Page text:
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It is a pleasure to be at the Konigswinter Conference today. It is 60 years since its inception and the event has played an important role in…
It is a pleasure to be at the Konigswinter Conference today. It is 60 years since its inception and the event has played an important role in cementing the Anglo-German relationship. It is also a good to be joined here today by Herr Bruderle who represents our sister party in the FDP in the German coalition, and I am looking to him for private advice on how to manage coalition politics. He also has a ministry with a similar role to mine and, as we discussed when we last met, have the same agenda: “growth-friendly deficit reduction”.
More widely, the UK has much common ground with Germany - many areas of agreement and the odd disagreement. But as we are finding in the Coalition, it is possible to have differences and still be friends.
First of all, let’s be clear about how integrated our two countries and economies are. After the US, Germany is the UK’s second biggest trading partner and has in recent years been our second biggest inward investor. More than 3,000 German firms are active in the UK, employing almost 400,000 people. In Germany, 1,000 British firms employ 180,000 people.
In some ways we are converging. The UK aspires to the export-led growth exemplified by Germany. The German economy, in the meantime, has accepted the role of flexible labour markets - which we believe, in the UK, helped us to avoid more extreme impacts on unemployment of the recent economic crash. We both boast world class science and research bases, but we have a lot to learn from Germany. I am particularly interested in the good work done by your Fraunhofer technology centres.
On EU trade policy, our countries both believe in the importance of open markets, which is the best way to help increase global economic welfare and reduce global poverty. There is an important window of opportunity for concluding the Doha Round in 2011, which we must not miss, although it will be difficult. To do this, we need to make real progress ahead of the Seoul G20 summit, so that leaders can set out at Seoul the way forward to concluding the Round. At present the obstacles to progress are mainly in the US but a successful Round will involve bigger concessions from the EU, especially in agriculture. How realistic do we believe the proposals to be of concluding the Round?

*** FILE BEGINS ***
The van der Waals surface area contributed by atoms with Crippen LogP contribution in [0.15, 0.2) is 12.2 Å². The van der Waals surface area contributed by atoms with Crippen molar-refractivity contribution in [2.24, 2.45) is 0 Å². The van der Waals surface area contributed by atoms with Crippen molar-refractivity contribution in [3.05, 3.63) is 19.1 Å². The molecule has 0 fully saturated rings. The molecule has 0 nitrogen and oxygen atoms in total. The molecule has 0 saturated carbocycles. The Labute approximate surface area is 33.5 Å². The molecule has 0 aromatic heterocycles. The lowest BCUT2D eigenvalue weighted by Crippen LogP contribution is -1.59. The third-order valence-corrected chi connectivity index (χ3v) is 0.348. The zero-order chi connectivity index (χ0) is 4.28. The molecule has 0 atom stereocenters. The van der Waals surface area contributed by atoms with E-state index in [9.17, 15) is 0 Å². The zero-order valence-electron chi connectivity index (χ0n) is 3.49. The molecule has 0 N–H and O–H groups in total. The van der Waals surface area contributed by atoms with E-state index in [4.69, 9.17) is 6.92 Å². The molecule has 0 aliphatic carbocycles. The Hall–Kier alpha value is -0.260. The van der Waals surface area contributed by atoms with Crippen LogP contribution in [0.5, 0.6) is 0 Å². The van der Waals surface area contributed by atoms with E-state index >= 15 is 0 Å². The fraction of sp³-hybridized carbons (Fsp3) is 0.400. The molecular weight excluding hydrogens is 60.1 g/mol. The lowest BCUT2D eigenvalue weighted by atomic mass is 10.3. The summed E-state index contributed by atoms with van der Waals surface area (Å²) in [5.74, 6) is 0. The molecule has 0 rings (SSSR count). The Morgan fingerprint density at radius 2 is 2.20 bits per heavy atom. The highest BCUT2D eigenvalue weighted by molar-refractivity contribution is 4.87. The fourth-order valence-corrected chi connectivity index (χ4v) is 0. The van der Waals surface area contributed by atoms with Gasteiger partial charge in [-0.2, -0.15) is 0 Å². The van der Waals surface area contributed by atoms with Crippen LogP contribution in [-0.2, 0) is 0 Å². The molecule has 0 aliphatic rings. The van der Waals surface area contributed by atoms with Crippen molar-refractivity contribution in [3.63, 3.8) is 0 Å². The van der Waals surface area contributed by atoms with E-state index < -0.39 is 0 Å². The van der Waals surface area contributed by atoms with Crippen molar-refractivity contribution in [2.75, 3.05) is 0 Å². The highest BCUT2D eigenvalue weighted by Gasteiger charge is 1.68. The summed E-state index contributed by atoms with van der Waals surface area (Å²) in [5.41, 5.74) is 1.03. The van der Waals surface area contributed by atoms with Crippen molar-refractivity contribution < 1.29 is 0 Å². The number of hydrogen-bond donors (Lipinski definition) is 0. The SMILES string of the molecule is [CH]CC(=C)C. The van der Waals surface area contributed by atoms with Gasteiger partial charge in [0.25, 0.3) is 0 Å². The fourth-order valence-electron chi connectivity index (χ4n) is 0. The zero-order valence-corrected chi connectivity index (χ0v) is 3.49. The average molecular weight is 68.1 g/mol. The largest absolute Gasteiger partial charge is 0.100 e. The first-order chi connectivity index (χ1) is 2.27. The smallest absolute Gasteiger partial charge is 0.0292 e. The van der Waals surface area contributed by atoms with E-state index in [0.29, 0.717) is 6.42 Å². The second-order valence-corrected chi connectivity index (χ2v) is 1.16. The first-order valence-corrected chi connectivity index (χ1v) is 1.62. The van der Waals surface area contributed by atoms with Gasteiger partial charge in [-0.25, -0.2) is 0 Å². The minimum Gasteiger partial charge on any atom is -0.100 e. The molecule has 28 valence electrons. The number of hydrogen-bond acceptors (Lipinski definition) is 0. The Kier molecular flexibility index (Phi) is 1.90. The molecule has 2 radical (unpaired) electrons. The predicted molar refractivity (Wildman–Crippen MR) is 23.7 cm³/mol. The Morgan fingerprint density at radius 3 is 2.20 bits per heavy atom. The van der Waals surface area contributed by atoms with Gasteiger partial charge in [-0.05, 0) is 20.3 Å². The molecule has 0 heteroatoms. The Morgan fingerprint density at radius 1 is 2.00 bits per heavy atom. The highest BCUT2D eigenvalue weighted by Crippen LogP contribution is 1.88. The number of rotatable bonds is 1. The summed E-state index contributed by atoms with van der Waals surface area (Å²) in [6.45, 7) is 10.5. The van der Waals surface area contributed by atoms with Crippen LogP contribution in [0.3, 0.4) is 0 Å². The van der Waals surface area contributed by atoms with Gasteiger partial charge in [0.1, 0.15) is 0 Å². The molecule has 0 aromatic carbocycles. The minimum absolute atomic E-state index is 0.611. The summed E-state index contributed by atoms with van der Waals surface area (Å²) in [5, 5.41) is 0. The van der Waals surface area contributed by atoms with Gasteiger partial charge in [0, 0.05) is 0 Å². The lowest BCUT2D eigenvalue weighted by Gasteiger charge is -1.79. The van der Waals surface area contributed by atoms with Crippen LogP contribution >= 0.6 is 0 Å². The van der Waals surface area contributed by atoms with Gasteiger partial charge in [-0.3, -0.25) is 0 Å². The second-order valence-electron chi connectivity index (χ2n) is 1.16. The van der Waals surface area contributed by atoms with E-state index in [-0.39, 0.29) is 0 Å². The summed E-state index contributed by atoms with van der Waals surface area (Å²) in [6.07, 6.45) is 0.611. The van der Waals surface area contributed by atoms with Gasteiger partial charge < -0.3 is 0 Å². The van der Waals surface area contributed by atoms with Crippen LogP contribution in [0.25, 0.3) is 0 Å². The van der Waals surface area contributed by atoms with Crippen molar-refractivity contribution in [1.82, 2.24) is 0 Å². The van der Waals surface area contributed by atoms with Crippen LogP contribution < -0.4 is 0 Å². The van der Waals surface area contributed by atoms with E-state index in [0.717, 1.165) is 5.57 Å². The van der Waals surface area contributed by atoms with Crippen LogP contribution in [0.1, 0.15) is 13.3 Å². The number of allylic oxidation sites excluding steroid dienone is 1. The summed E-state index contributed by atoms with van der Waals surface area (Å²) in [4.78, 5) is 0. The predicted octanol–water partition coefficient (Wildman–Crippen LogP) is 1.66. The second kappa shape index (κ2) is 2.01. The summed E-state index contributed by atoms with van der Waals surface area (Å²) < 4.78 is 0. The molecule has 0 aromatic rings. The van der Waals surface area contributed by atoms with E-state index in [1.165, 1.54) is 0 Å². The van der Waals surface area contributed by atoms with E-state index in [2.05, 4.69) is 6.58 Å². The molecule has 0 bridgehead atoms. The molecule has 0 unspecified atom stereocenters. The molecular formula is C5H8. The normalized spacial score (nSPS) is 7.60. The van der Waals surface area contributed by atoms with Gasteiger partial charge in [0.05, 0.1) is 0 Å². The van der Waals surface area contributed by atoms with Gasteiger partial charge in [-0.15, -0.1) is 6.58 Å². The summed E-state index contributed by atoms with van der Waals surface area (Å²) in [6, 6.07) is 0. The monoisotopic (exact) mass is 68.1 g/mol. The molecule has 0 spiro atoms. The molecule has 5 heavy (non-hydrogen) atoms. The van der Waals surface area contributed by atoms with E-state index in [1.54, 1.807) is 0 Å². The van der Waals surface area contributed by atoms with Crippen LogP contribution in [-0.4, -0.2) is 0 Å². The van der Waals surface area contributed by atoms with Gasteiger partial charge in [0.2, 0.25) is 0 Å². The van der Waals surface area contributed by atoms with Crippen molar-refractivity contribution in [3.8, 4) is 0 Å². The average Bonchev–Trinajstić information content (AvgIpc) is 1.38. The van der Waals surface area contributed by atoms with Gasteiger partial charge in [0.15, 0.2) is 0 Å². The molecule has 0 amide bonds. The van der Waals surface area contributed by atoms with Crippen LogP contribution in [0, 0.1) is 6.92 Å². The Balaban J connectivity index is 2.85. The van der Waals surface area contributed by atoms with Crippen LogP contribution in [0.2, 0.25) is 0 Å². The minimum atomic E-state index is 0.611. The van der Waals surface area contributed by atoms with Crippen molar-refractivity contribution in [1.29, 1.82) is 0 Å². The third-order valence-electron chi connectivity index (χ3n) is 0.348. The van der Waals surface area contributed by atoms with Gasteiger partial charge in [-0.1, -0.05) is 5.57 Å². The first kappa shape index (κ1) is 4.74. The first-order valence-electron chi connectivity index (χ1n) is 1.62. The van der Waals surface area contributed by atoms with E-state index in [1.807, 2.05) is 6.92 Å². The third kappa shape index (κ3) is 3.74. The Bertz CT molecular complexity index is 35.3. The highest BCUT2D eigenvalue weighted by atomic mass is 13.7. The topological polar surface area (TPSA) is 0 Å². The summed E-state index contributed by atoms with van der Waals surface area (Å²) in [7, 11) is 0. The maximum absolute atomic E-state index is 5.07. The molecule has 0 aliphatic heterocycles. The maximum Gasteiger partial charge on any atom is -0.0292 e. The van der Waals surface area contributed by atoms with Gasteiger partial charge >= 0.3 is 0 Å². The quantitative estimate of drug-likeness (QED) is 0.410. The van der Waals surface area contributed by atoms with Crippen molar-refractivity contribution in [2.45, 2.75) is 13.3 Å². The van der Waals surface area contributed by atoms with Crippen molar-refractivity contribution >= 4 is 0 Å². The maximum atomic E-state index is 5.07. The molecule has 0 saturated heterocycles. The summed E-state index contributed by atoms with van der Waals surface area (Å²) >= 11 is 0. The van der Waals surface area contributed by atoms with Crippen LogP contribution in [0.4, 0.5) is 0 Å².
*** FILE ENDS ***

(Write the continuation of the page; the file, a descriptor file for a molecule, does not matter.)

There are pressures to press ahead in the meantime with bilateral agreements. These are sub-optimal but are one way of making progress in freeing trade. After Korea the next candidate is Mercosur, and the Brazilians impressed on me two weeks ago their serious interest. The deal is better EU access for South American agriculture in return for better access there in services, manufacturing and public procurement. Is that doable?
We believe there needs to be greater discipline on the EU budget and we need to work together on reform. The EU budget and gross contributions are increasing, at a time when Member States are least able to afford it. With big spending cuts in prospect in the UK there will be real public anger if the EU budget, and our contribution, are not cut also. How can we work together so that the budget is smaller and can contribute to fiscal consolidation? And how can we best reform the budget to reduce waste and ensure a focus on those areas where action at the EU level adds genuine value?
It might be useful too, to discuss issues where we may have a difference, or difference in emphasis. It is helpful on a political level to be sharing the pain of fiscal consolidation but economically there must be concern that EU countries are exporting deflation to each other through collective fiscal tightening. There is a case for a differentiated approach, dependant on country circumstances, and also for recognising that there are structural imbalances reflected in the current account, given the lack of flexibility in monetary and fiscal policy.
Europe urgently needs supply side reforms to improve its growth prospects - potential growth across the EU is forecast to recover to just 1.7% by 2014. What specifically can we do to accelerate this process? How realistic is it to inject new dynamism through a fresh opening up of the EU Single Market as Mario Monti has proposed?
These are tricky issues, and there are others, but I hope we shall receive good, creative feedback. And I very much look forward to future meetings, the next in Germany.
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Published: 16 September 2010